Many of the recommendations for NFTY and other URJ teen spaces were about ensuring there was training for all adults who staffed events and that the teens attending events should also participate in consent and anti-bullying training and be aware of places where they can report any acts of misconduct. Based on these recommendations, NFTY staff assembled an asynchronous course that all adult staff members attending events were required to participate in. While this was a start, I began to think of what teens had done in previous years and what could be improved upon. This conversation started with looking at the current system in place where teens could report bullying, sexual harassment, or other forms of misconduct, and making the form more accessible and comprehensible by adding the link on many webpages on nfty.org, into the Brit Kehillah that teen leaders read at the start of events, and onto signs that would be posted into the bathrooms at events, as shown below.
Photo taken at NFTY NAR & NE Spring Kallah at URJ Eisner Camp in mid May
As this idea became a reality, it became very clear that as we returned to in-person events, there was much more that could be done to assure that the 1,400+ teens attending events across North America would feel comfortable in the spaces that they would be in at camps and congregations. This sparked the idea to have all regional board members complete a bystander intervention course that I designed with the help of the rest of the board. This course would train teens on ways that they could intervene in situations involving misconduct and have these same teen leaders run programs and discussions surrounding consent and what it means to gather in the safe and sacred spaces that we create.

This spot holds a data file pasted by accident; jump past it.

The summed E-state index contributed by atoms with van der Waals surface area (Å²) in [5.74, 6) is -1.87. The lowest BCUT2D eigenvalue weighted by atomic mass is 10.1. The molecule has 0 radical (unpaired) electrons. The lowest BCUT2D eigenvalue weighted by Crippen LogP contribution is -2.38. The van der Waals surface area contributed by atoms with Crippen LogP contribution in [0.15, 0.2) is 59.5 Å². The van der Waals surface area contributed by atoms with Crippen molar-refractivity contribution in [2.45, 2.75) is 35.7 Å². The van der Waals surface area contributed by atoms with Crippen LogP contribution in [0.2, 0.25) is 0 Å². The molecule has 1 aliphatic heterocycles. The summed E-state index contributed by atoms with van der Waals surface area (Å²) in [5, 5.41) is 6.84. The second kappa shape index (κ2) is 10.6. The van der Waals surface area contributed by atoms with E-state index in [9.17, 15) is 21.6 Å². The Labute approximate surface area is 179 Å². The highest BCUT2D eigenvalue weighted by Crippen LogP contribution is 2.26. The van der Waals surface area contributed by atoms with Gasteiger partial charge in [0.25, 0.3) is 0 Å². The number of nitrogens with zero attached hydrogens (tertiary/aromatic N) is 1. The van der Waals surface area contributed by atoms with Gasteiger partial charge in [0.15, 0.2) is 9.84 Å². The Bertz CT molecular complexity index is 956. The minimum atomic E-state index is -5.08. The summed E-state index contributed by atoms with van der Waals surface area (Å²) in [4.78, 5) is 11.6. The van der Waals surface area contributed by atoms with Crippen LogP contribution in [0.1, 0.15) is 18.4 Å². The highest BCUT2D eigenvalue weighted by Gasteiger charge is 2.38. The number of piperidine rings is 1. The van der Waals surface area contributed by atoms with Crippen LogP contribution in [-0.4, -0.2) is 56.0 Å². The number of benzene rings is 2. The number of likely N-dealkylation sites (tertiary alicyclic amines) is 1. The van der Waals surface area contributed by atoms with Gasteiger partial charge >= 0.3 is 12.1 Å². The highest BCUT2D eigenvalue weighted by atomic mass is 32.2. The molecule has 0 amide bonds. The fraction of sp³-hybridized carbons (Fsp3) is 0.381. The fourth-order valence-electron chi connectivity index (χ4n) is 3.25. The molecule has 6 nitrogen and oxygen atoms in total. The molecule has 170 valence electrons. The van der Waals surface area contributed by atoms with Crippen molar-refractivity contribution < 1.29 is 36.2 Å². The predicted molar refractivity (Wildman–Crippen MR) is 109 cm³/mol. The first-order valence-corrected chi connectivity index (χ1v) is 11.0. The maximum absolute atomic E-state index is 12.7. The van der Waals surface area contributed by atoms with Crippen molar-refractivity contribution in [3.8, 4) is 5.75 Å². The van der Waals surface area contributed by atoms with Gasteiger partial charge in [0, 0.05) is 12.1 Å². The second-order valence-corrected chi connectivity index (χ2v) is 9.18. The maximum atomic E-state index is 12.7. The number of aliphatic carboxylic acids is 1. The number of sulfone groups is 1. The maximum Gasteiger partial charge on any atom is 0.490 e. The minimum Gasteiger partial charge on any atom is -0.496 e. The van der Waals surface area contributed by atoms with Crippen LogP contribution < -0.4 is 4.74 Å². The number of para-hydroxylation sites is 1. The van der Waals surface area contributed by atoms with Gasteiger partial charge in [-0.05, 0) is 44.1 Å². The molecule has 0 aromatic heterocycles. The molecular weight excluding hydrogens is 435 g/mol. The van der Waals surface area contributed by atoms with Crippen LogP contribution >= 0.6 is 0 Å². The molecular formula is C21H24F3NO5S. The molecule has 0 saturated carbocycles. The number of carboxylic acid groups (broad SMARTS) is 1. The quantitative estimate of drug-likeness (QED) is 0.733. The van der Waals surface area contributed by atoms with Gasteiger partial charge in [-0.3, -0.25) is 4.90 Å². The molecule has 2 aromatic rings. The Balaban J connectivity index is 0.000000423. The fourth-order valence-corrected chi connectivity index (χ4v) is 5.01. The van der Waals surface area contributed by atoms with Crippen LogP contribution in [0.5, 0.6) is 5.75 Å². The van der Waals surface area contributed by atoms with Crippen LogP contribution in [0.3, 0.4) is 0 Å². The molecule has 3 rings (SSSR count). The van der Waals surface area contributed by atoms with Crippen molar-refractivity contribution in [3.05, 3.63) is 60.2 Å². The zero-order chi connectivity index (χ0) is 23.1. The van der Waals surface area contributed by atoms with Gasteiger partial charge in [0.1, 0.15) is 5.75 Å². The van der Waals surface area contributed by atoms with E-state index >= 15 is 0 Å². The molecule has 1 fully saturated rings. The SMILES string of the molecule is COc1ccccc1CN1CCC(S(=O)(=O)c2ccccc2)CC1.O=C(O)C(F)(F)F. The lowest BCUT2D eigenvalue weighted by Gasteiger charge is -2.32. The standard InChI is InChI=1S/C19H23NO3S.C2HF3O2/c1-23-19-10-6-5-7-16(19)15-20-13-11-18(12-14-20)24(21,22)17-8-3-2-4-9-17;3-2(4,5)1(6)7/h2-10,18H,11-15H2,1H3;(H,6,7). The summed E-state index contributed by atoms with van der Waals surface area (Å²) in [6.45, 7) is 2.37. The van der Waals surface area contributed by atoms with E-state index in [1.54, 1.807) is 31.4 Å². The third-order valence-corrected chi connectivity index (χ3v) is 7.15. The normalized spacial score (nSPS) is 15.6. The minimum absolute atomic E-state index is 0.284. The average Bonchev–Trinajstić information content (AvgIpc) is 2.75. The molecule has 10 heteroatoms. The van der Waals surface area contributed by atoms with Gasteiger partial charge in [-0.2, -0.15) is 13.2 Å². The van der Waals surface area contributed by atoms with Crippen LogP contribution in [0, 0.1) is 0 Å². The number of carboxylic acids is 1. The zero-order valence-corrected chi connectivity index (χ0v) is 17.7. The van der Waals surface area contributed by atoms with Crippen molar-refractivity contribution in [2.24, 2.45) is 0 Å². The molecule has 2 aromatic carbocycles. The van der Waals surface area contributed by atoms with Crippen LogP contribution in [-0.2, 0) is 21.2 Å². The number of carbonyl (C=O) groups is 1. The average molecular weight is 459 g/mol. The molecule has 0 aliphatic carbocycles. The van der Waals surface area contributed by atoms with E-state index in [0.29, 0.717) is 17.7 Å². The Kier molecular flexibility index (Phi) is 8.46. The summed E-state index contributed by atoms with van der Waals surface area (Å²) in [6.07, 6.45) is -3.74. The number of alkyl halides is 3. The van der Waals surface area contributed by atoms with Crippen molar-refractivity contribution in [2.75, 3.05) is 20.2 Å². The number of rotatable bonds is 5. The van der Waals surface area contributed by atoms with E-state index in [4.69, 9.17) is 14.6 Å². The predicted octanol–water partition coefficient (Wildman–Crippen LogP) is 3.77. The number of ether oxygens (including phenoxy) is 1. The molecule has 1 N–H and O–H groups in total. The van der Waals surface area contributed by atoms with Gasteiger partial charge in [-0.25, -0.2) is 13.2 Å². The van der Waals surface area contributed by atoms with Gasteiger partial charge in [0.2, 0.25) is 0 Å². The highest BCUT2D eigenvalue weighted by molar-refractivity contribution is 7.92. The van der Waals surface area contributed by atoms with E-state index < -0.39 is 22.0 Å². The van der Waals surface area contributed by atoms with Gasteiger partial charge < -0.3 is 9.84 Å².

Prior to getting off of the bus at Eisner, both NFTY NAR and NFTY NE’s regional boards had completed this training, and within the seconds that I got off the bus, a regional board member had reminded participants that it was important to ask people if they were okay with hugs as everyone began to welcome each other into the community. Later that evening, I was able to see how both of the regional boards were able to bring all teens together to talk about how consent was important and how, while NFTY events are a space where we build meaningful relationships, it is important to value the lasting friendships that we create in our community.
Throughout the weekend, I was able to see how both of these regions worked to make their programs more inclusive, and I even had an opportunity to work with the NFTY NAR board to run a program about inclusion and leadership and what steps leaders can take to make spaces more welcoming and inclusive for all teens. The efforts to make NFTY spaces safer has been something that started decades ago and will continue into the future as NFTY’s first Engagement and Inclusion Vice President begins their term. I am so grateful that I have been able to be a teen leader that has made an impact on NFTY’s inclusion practices, and I cannot wait to continue this work by serving on the URJ Ethics Accountability Task Force.
I would like to say thank you to both NFTY NAR and NFTY NE regional boards for welcoming me into your space as a teen leader, and a thank you to Rose Snitz and Devon Barker for serving as phenomenal adult partners to the teens and I and supporting teens in creating the safe space that was made. I would also like to say thank you to Michelle Shapiro Abraham, Julie Marsh, and Lynne Butner for being adults who have supported myself and other teen leaders in making NFTY spaces safer for all teens.
L’hitraot NFTY, I will see you soon, but as an adult mentor!
Riley Genevieve Miner
NFTY’s 5781-5782 Membership Vice President
If you are interested in furthering inclusion efforts in NFTY, or have questions or concerns, reach out to NFTY’s 2022-2023 Engagement and Inclusion Vice President, Cameron Joseph Samuels at email@example.com